It’s an interesting mix of “points of light” with “big factions to piss off and/or join”, and encourages swashbuckling adventure and exploring a world full of mysteries where you can’t assume that the bugbear tribe is monstrous or that the elves in that swamp won’t try to eat you.
It also mixes traditional dnd tropes with more modern dnd stuff like airships and firearms.

but what really makes Exandria work is all the little things a player can latch onto, stuff like The Slayer’s Take monster hunter guild, the wizards cabal in Tal’Dorei that I can’t remember the name of, or the fascinating history of places like Whitestone and Vasselheim.
By the way, I'm happy if cross-promotion books do well. I'm just annoyed that the last player options book we got was Xanathar, back in 2017, and since then we got five cross-promotions, plus Mordenkainen (which I like as a DM, but has very little in terms of player options).
I get that we need to bring new players, but we also need content for the established fanbase, and right now the balance is heavily tilted in favor of promotional stuff.
We just got a huge drop of player options in the Eberron book.
I think they've done all their major tie ins, except maybe Big Bang Theory, but that one might be challenging.

Everything else has been done. The bright side to that is that it means they are much more likely to focus on bringing forward older setting. I don't think this setting actually took a book slot this year so we could still be looking at a setting or two later.
We got The Witcher on Netflix, a Lord of The Rings show coming, Wheel of Time, and more.
they could do a modern fantasy cross promotion with The Magicians.
If they’re smart they’ll do a new cartoon by hiring people involved with any of Avatar/Dragon Prince, Steven Universe, She-Ra, Adventure Time, MLP;FIM, etc.
there is space for cross promotion all over.
mans doesn't even get into further cross promotion with IPs they’ve already collaborated with.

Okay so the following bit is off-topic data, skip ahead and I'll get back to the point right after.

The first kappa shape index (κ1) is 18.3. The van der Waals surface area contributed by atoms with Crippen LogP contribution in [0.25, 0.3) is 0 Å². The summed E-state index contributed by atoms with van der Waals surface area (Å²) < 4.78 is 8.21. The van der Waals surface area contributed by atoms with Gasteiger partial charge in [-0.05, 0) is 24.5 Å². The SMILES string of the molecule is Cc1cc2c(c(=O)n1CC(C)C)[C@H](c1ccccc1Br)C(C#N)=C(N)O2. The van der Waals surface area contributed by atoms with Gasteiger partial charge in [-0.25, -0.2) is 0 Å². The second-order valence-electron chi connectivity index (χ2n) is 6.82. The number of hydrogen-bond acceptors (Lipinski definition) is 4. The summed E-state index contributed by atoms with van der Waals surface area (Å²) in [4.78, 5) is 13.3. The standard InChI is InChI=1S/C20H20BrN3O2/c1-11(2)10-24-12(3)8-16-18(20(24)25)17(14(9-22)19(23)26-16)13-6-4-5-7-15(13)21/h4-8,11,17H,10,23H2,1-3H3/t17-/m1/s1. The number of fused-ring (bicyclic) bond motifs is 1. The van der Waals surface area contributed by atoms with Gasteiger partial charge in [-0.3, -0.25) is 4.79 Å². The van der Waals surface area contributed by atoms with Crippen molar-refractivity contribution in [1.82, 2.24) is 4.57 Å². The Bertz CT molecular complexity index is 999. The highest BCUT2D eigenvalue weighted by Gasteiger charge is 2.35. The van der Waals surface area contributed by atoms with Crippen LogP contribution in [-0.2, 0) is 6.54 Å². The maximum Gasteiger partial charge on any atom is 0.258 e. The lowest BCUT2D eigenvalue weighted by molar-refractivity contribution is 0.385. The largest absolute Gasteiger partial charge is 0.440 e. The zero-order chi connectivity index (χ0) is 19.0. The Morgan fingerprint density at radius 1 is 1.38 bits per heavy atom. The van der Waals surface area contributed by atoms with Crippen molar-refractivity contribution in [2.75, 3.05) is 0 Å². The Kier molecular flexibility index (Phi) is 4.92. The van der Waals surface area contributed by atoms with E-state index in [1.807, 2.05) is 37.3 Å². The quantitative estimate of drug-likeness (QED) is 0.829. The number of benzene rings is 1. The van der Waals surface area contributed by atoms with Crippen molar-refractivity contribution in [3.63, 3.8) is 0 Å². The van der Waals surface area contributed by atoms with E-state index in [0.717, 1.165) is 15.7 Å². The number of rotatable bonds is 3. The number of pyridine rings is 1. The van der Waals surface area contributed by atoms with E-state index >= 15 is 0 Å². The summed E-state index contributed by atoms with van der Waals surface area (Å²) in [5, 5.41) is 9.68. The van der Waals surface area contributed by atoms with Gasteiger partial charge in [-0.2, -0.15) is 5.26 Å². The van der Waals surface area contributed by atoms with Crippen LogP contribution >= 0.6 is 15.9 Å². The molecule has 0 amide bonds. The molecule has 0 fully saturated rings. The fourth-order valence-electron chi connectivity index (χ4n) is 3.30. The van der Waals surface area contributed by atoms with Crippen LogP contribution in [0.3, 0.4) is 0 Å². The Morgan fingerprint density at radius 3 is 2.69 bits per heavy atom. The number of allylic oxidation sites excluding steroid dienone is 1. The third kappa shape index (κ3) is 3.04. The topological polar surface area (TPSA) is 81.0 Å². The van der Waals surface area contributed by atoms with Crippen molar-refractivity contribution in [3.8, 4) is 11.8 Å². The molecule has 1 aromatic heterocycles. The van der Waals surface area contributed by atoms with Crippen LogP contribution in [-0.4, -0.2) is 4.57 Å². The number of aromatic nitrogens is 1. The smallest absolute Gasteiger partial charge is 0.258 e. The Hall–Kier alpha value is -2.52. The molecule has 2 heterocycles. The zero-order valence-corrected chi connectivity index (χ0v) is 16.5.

Wasnt this already done in 13th Age? Sounds very similar iirc.
Yeah it is an old idea, but kinda new to 5e (there may be a sentence related to the idea in the dmg). I’ve been doing this since 4e, and argued for it as a player in 2e. The group thought I was trying to powergame, so it was shot down, to much eye rolling from me.
 



Yeah it is an old idea, but kinda new to 5e (there may be a sentence related to the idea in the dmg). I’ve been doing this since 4e, and argued for it as a player in 2e. The group thought I was trying to powergame, so it was shot down, to much eye rolling from me.

There were so many magical items in 1E and 2E and Dragon/Dungeon Mag so I don't see why there was so much pushback when it seemed like every game I played in every PC had an arsenal of magical items.

4e had them too. Not sure about other editions.

3.5's Weapons of Legacy (or something to that effect).

I stopped playing for awhile when some of these books came out so I never read them. I like the concept for 5E but compared to previous editions the amount of magical items in the DMG and other books is greatly reduced, so it seems weird that every PC would have a legacy item with a backstory that levels. Think its something that would need to be used sparingly. Maybe a party item that levels with them; something that everyone can benefit from and not each player with their own.
 

dave2008

Legend
There were so many magical items in 1E and 2E and Dragon/Dungeon Mag so I don't see why there was so much pushback when it seemed like every game I played in every PC had an arsenal of magical items.